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Jack Swaab interview: Career after the war

Could you say a little about what you were doing for a living when you first moved to Wimbledon?

Yes, after the war I joined an advertising agency. That's what I was doing when I first came here. I didn't know much about advertising but that's what I was doing.

Can you say a little about what that job involved?

Well at first I was a "gopher" for the boss. I did everything. I drove his car, I worked the telephone exchange, I wrote copy. Then I was promoted to be overseas manager and after that I travelled to about 50 countries in the following years. I was in that agency for about 11 years from 1946 when I came out of the army and then I went to another agency.

So when you first moved to Wimbledon your job was taking you all over the world?

Yes it was.

Can you say something about that?

Well I particularly remember one trip because we had just started our first child. We were keen to start a family and I went on this trip to Cairo and various bits of the Middle East. Unfortunately my wife had the first of four miscarriages so when I got back it was a rather unhappy situation. And that was my first proper trip abroad.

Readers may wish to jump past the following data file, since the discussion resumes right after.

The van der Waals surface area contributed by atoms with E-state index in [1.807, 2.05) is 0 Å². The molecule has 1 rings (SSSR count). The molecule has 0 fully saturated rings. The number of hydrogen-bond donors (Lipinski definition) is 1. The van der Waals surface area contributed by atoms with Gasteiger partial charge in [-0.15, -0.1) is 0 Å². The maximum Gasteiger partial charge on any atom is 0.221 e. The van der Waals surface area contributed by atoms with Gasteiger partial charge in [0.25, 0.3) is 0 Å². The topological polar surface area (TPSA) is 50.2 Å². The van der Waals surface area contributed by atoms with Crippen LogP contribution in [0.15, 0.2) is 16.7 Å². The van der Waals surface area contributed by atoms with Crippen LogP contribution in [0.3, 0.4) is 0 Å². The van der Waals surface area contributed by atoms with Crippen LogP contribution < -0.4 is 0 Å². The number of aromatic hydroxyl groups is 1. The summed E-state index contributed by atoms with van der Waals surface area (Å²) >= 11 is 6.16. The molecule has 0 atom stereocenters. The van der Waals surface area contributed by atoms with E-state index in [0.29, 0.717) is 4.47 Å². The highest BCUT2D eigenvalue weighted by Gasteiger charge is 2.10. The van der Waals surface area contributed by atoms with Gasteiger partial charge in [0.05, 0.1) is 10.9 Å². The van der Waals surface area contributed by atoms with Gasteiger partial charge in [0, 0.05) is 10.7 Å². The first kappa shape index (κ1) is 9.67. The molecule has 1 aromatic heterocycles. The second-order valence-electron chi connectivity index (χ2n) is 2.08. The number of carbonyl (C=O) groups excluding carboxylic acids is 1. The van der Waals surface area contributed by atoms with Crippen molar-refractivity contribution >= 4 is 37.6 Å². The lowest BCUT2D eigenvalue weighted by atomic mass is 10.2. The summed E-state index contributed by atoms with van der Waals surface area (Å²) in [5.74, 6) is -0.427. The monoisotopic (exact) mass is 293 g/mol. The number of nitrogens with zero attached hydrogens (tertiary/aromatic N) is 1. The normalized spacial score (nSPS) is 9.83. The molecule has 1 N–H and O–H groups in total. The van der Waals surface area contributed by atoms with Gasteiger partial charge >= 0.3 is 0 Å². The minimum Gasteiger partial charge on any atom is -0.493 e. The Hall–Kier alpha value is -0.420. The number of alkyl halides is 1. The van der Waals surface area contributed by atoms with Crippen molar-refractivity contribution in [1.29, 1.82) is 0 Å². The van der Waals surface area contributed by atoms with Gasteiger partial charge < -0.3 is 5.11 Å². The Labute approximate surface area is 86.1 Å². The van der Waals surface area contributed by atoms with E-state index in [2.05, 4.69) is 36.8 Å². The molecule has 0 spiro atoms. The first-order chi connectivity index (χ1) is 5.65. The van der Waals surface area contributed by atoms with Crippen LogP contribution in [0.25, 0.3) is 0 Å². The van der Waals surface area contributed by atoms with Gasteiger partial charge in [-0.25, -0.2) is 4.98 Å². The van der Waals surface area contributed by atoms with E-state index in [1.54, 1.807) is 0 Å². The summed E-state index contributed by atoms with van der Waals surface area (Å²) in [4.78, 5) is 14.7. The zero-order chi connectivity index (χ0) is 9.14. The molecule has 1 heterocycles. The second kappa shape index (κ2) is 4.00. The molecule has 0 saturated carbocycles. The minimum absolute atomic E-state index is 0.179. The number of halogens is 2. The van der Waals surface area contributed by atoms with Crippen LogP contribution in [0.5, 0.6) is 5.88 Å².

Where else did you go?

Well afterwards I went all over the Middle East. I went to the Far East - Hong Kong, Singapore. I went to South America, United States, Philippines. Pretty well everywhere except Australia and New Zealand. I was going to be going there but then I left the agency and went somewhere else so the trip was cancelled.

On my travels I also went pretty well everywhere in Europe. I went to Russia on one occasion, only very briefly. But places like Sweden and Italy I went to quite often on business because the agency had branches in most of those places so of course I was involved with that work very much. But when I was with CPV I did a different kind of work. I did a lot travelling then as well but mainly to New York where we had a sister agency.

My wife was called Zena. I met her in 1946. It was a sort of blind date organised by a friend of mine who said you've got to meet this woman. You will absolutely love her and she will love you which was the worst possible way to meet anybody. But in fact they were quite right and we got married in 1948 in May - on the VE Day anniversary.

My wife was a Canadian. She came from Vancouver. She worked in Washington during the war and then she came to London to work in UNRA [United Nations Relief Agency]. That was where I met her - the United Nations thing.

We got married in a little church in Chelsea called St Simon's Zelotes.